Camden schools also saw its funding for classroom materials cut nearly in half this year. The school district was expecting about $113,000 for the item, but is receiving $58,084. Textbook funding also took a hit; Camden will receive $98,000 less for school books this year.

To cover the cuts to textbook and classroom materials funding, Hawkins said the school system will likely have to depend on private donations. Parent-teacher groups at individual schools will also lend a hand with fundraising, he said.

“It’s not a pleasant picture,” Hawkins said. “I want to fight for public schools. Educators across the state do a fantastic job. Just give us the opportunity to be successful.”

Sholar 'appalled’

Currituck County Schools Superintendent Allison Sholar declined to comment specifically on how the state budget will affect the Currituck schools. But she criticized lawmakers’ move to end pay supplements for teachers with master’s or other advanced degrees if not earned by April 1.

“I am appalled by the message our legislators are sending to parents, students and educators in this state,” Sholar said in an email. “As usual, teachers are being asked to do more with less while being discouraged from strengthening their skills through advanced degrees for which they no longer will be compensated. If legislators value all of the children in this state, why are they attacking the best resources our children have which is our teachers? It’s a very sad day for North Carolina.”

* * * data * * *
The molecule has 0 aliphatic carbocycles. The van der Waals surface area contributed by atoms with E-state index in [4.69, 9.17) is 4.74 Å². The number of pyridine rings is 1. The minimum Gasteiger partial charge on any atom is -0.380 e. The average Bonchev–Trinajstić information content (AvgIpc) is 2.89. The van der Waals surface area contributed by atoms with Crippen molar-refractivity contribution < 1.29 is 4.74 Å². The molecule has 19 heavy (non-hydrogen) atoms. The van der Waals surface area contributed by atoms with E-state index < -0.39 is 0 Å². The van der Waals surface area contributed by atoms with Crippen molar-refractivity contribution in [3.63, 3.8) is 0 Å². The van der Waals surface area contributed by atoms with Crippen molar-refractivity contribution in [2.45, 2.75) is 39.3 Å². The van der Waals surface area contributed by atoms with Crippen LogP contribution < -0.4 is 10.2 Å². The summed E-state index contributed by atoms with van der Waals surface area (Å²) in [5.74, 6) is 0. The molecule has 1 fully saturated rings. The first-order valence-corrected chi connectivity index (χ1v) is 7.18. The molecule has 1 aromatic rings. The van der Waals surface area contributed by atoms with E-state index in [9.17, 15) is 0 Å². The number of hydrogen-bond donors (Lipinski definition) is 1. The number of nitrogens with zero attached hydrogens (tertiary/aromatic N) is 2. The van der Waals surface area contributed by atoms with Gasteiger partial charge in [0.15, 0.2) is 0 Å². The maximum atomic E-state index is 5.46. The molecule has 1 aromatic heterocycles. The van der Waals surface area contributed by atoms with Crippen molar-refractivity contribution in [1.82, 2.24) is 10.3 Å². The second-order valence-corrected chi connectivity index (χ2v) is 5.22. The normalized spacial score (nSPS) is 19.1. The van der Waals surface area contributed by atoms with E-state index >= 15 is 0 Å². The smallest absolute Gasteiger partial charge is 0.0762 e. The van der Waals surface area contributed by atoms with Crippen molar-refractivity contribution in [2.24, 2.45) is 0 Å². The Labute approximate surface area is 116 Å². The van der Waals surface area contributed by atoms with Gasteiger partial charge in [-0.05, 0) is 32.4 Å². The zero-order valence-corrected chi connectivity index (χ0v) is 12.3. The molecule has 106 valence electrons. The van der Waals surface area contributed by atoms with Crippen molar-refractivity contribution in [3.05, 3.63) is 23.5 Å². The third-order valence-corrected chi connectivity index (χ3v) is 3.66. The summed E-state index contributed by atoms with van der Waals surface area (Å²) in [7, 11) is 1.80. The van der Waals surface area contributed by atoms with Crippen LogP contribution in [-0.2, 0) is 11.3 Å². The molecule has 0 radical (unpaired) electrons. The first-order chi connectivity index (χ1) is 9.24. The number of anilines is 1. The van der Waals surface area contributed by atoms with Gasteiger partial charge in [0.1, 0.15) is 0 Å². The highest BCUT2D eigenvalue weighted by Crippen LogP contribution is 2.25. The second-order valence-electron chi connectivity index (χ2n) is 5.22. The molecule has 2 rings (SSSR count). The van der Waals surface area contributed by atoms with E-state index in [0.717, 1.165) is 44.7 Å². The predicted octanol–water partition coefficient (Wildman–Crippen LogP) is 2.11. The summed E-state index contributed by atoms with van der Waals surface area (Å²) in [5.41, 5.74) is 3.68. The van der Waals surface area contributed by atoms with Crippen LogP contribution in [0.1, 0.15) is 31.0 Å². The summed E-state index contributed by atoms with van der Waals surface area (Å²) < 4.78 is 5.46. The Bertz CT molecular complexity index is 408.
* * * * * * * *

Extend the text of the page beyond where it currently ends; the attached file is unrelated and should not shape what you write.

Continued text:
Steinburg acknowledged the budget does end pay supplements for teachers who earn a master’s degree, but only if the advanced degree isn’t required for their job. He also noted that teachers already collecting the supplement or who earn their master’s degree before April 1 will still collect the additional pay.

The Daily Advance Staff Writer Rita Frankenberry, Chowan Herald Staff Writer Rebecca Bunch and The Perquimans Weekly News Editor Peter Williams contributed to this report.


Site positive, où avez-vous

Site positive, où avez-vous venir avec les informations sur cette annonce? Je ai lu quelques-uns des articles sur votre site Web, et je tiens vraiment à votre style. Merci un million et s'il vous plaît suivre le travail efficace. replique montre

Oh! That was really sad to

Oh! That was really sad to hear. Actually there was something gone wrong related with this case. I don’t have any idea regarding the real cause for this issue. I hope that the problems will be resolved very soon. magnet balls

This is an awful news.